Los Angeles — Michael Jackson's family members said on Monday that they are "furious" that two men who accuse him of sexually abusing them as boys have received renewed attention because of a new documentary about them.
The family released a statement denouncing Leaving Neverland, a documentary film featuring Jackson accusers Wade Robson and James Safechuck that premiered last week at the Sundance Film Festival and is set to air later this year on HBO and the UK's Channel 4.
"Michael always turned the other cheek, and we have always turned the other cheek when people have gone after members of our family — that is the Jackson way," the statement said. "But we can't just stand by while this public lynching goes on.... Michael is not here to defend himself, otherwise these allegations would not have been made."
The family points out that Jackson was subjected to a thorough investigation that included a surprise raid of his home, the Neverland Ranch, but was still acquitted at his criminal trial in 2005, in a case involving another young man.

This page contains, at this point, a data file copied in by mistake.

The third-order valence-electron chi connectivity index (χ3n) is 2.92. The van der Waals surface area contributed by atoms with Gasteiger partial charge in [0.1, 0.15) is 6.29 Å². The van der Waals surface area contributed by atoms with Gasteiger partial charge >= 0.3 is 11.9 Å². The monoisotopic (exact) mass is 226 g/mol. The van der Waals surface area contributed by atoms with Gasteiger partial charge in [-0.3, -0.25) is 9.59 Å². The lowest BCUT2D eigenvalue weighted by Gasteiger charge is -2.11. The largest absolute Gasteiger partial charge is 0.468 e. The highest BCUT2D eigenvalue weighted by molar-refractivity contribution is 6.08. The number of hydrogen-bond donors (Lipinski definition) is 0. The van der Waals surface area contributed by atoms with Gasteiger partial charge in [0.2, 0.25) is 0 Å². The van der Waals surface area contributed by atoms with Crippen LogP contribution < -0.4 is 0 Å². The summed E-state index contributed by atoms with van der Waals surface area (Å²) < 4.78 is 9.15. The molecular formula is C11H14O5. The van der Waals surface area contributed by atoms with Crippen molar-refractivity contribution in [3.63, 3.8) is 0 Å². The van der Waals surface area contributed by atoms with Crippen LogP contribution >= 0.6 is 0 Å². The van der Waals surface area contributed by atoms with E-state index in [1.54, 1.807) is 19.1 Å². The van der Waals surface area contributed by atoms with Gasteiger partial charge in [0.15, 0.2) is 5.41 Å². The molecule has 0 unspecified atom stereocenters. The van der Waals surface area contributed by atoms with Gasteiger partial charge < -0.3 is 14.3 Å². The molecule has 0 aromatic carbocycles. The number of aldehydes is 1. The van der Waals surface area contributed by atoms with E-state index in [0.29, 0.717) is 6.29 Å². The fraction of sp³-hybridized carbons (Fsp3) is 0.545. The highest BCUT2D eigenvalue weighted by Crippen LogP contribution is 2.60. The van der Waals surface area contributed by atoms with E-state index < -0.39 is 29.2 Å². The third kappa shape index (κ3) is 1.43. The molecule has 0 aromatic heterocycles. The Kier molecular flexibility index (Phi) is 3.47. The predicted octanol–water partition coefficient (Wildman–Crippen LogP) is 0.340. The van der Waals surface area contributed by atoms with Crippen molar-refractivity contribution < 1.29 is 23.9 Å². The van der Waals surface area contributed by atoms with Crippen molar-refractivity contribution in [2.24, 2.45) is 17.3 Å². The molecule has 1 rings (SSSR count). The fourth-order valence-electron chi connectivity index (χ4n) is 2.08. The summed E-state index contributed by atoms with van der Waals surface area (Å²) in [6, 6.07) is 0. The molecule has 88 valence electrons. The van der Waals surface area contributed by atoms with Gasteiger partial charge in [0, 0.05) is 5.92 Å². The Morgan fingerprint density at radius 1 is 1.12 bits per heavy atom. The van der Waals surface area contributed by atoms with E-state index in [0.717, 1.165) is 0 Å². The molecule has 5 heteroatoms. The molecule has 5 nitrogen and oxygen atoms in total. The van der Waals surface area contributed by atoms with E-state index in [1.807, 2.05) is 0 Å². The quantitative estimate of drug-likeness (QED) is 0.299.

Robson testified at that trial, saying he had slept in Jackson's room many times, but that Jackson had never molested him. Safechuck made similar statements to investigators as a boy. Jackson died in 2009.
Both men filed lawsuits in 2013 saying stress and trauma had forced them to face the truth and admit they were sexually abused. The suits have been thrown out on technical grounds but are under appeal.
The Jackson statement calls the men "perjurers" because of this reversal, saying the family is "furious" that media outlets without evidence have chosen "to believe the word of two admitted liars over the word of hundreds of families and friends around the world who spent time with Michael."
Leaving Neverland director Dan Reed said in a statement on Monday that the film focuses only on the two men and their families because he felt "no need to include the opinions of people with no direct knowledge of what happened" to them.
"Anyone who sees the film will know it is solely about hearing the stories of two specific individuals and their families in their own words, and that is a focus we are very proud of," Reed said.
Reed has said previously he has no doubts about the validity of the men's claims.
The Associated Press does not typically identify people who say they are victims of sexual assault unless they come forward publicly, which Robson and Safechuck have done on multiple occasions.
The family insists that truth and evidence are on their side.
"We are proud of what Michael Jackson stands for," the statement said.